The History of Aluminum

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What is Aluminum?

Aluminum is that light, silvery-gray metal we all know so well. Yes, the famous chemical element of atomic number 13- Earth’s most bountiful metal.

Aluminum is a great, versatile metal. Its melting point is very light, about 640°F, with the capability to be pressed into thin foil. Although aluminum may be lightweight, and flexible, it is also very durable. We use aluminum to wrap up our leftover food, but it is also in our food. It occurs naturally in lots of food as a matter of fact but in low concentrations. It is also present in our medicine and often drinking water.

When Was Aluminum DiscoveredWhen was Aluminum Discovered?

Discovering aluminum happened over about an 80-year time span, and cannot be accredited to just one person:

1787 — Scientists figured out in 1787 that a large portion of the Earth’s crust is made of some type of metal. Unfortunately, they had no way of extracting it until later.

1807 — English chemist Sir Humphrey Davy defined the existence of this unknown metal, arguing that it should be called aluminum, but his work did not go much farther than that.

1825 — A Danish physicist named Hans Christian Oersted was the first person to be able to extract the newly defined metal out of the Earth’s surface. From there, he also figured out how to produce it.

1845 — German chemist Friedrich Wohler is the person who really got people amped about aluminum. He discerned the benefits of aluminum such as being durable, flexible, and lightweight. Because of all the excitement, many other scientists contributed to the aluminum research fund.

1854 — By this year, we became one step closer to warehousing and aluminum’s industrial use. Henri Sainte-Claire Deville developed a reduction process to refine the metal. Europe followed this process and the use of aluminum became consistent all over the world.

1886 — A development that we still use today was discovered this year-smelting. Smelting is the extraction of metal from its ore by a process involving heating and melting.

1888 — Austrian Karl Bayer invented the most commonly used process today- making aluminum oxide from bauxite. When aluminum was first discovered and started being chemically produced, it was very expensive! By 1888, the price dropped 80%, and it has been a world commodity ever since.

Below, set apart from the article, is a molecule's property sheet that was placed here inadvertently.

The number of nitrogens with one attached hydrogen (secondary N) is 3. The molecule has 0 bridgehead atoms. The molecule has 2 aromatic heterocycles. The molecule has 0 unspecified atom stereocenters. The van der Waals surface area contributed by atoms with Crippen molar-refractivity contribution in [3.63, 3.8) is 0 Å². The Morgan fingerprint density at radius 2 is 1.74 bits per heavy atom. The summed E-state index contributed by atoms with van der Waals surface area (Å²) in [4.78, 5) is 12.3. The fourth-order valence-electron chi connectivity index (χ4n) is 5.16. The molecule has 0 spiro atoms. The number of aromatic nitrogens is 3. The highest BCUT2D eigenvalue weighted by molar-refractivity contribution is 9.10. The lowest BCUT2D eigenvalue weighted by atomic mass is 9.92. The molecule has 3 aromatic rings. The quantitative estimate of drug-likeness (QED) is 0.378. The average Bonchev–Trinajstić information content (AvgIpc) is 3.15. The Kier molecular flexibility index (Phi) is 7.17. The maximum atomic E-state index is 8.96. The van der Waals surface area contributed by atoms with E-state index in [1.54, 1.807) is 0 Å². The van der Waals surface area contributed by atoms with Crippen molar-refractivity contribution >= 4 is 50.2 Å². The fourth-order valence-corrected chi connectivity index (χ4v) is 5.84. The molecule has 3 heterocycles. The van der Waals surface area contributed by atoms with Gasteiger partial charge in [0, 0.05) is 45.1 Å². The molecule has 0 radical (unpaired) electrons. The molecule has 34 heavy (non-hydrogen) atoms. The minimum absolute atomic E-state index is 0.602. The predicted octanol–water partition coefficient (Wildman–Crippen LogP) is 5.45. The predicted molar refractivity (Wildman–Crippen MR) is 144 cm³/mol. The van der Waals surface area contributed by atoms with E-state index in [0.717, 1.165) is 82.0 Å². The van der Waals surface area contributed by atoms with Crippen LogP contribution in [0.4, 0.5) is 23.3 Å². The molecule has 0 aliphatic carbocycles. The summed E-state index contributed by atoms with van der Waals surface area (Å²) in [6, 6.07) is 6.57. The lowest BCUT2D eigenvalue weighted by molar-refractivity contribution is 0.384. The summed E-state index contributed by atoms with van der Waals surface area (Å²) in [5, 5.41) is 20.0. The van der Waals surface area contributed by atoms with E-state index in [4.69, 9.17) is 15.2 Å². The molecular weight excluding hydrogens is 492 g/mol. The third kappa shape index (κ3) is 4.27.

1935 — In 1933, President Roosevelt signed the National Industrial Recovery Act which asked industries to create guidelines for fair competition. The Aluminum Association’s first meeting was held in 1935 in New York City.

Space ShuttleHow Has Aluminum Evolved?

Aluminum was a primitive metal in World War II. Aircraft, ships, and an infinite amount of mess kits were constructed with metal. Plus, America’s supply of bauxite was used for electrical uses during the war. During these same years, aluminum recycling began.

After the war, the focus on aluminum was shifted towards consumer products. Aluminum washer and dryers were first built in 1950, and in 1959 the aluminum can as we know it today was invented. Since we already knew at this point that aluminum was valuable and recyclable, cash payments started being offered for recycled cans.

In the 1980s, space shuttles and rocket ships were built with aluminum oxide. This was a cheaper, lightweight, and durable option for space travel. We would have never gone to the moon if it weren’t for aluminum!

In recent years, we’ve obtained laptops, IPads, IPhones, batteries, and space vehicles; and the aluminum industry still continues to grow.

What Came Before Aluminum?

  • 1737: zinc
  • 1751: nickel
  • 1770: the first bridge
  • 1783: the first hot-air balloon
  • 1800: the first battery
  • 1803: the papermaking machine
  • 1820: electrical generators and motors

…And What Came Around the Same Time?

  • 1827: the first modern photograph
  • 1830’s: the electric telegraph
  • 1836: propellers for ships
  • 1839: the first durable form of rubber
  • 1840: the first fax machine
  • 1850’s: production of iron and steel
  • 1860’s: the first radio

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